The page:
You’ve spent countless hours poring over your course content. You’ve searched the deepest corners of the internet to find creative icebreakers and brainteasers. Perhaps, you’ve even spent late night hours crafting visual aids that will be incorporated into the session. It seems like you’ve done everything possible to make your course a success.
So, don’t let your hard work be in vain by delivering training in a room that’s disorganized, uncomfortable, and difficult to maneuver in.
Classroom layout is very important. By taking full advantage of your classroom space, you’ll create an environment that promotes interaction and ensures comfort.
Here are five tips to optimize your training room layout:
- Create a classroom checklist. Your checklist should include items like a “to do” list, necessary course materials, and essential audio-visual requirements.
- Make sure your learners can clearly see visual aids from all seats and angles. Ensure they are not obstructed by items like furniture, equipment, or pillars.
- Consider learner comfort when determining seating arrangements. Be mindful of seating that is located directly under a vent. Be conscious of sunlight glare if seats are located near a window. Lastly, make sure your learners have a little bit of “elbow room.” At Langevin, our best practice is to allow 4-6 square feet of table space per person for small group seating arrangements. This allows each learner to have enough space to work and write, as well as store their materials.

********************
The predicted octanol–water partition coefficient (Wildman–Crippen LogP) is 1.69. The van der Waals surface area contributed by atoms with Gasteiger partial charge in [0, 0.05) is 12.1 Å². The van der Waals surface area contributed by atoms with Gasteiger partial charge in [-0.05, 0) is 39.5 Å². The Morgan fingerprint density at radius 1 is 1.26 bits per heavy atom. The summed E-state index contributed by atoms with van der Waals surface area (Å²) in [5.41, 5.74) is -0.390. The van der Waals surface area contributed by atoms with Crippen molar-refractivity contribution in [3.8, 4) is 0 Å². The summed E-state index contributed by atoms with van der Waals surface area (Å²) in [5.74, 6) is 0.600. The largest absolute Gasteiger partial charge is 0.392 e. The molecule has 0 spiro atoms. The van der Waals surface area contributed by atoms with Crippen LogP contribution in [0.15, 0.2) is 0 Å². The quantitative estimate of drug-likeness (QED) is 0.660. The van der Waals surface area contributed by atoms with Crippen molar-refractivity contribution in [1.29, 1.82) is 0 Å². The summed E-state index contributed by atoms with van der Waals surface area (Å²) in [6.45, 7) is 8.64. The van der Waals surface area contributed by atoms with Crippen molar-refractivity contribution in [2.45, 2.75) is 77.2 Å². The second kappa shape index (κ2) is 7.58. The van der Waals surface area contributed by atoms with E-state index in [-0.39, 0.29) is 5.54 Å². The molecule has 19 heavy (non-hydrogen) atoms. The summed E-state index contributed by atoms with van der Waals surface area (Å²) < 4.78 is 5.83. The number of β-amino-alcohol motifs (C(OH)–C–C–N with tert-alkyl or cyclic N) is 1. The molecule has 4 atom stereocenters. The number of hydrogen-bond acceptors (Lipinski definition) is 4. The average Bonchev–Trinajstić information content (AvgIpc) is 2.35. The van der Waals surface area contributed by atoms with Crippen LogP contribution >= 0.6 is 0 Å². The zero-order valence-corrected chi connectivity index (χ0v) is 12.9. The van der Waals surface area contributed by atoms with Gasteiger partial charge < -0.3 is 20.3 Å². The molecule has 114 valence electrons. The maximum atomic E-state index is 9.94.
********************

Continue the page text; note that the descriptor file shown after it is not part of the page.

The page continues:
- Maximize interaction by choosing the most ideal seating arrangement. Langevin’s preferred seating arrangement is to have our learners sit at round tables, in a crescent format. This allows our learners to sit half-way around a table, all while facing the front of the room. Having learners sit this way encourages a communal feeling that is well-suited for small group activities and exercises.
- Set up your room in advance, if possible. This will give you ample time to assess the room and properly arrange or rearrange furniture. It also allows you to test any technological or electronic equipment. And before you turn the lights off and leave that room, conduct one final walk-through to make sure everything is working properly, there are no visible obstructions, and everyone has clear access to exits.
Having an optimal classroom set-up is an important part of conducting a successful training course. However, it may require a bit of creative thinking and ingenuity on your part. Just be sure to think outside the box when creating the most ideal learning space.
For even more tips and techniques to get optimal use of your classroom, check out Langevin’s Instructional Techniques for New Instructors workshop!
What is your top tip to ensure you’ve created a training environment that is best for maximum participation? We’d love to hear from you!
This article was first published November 20, 2017.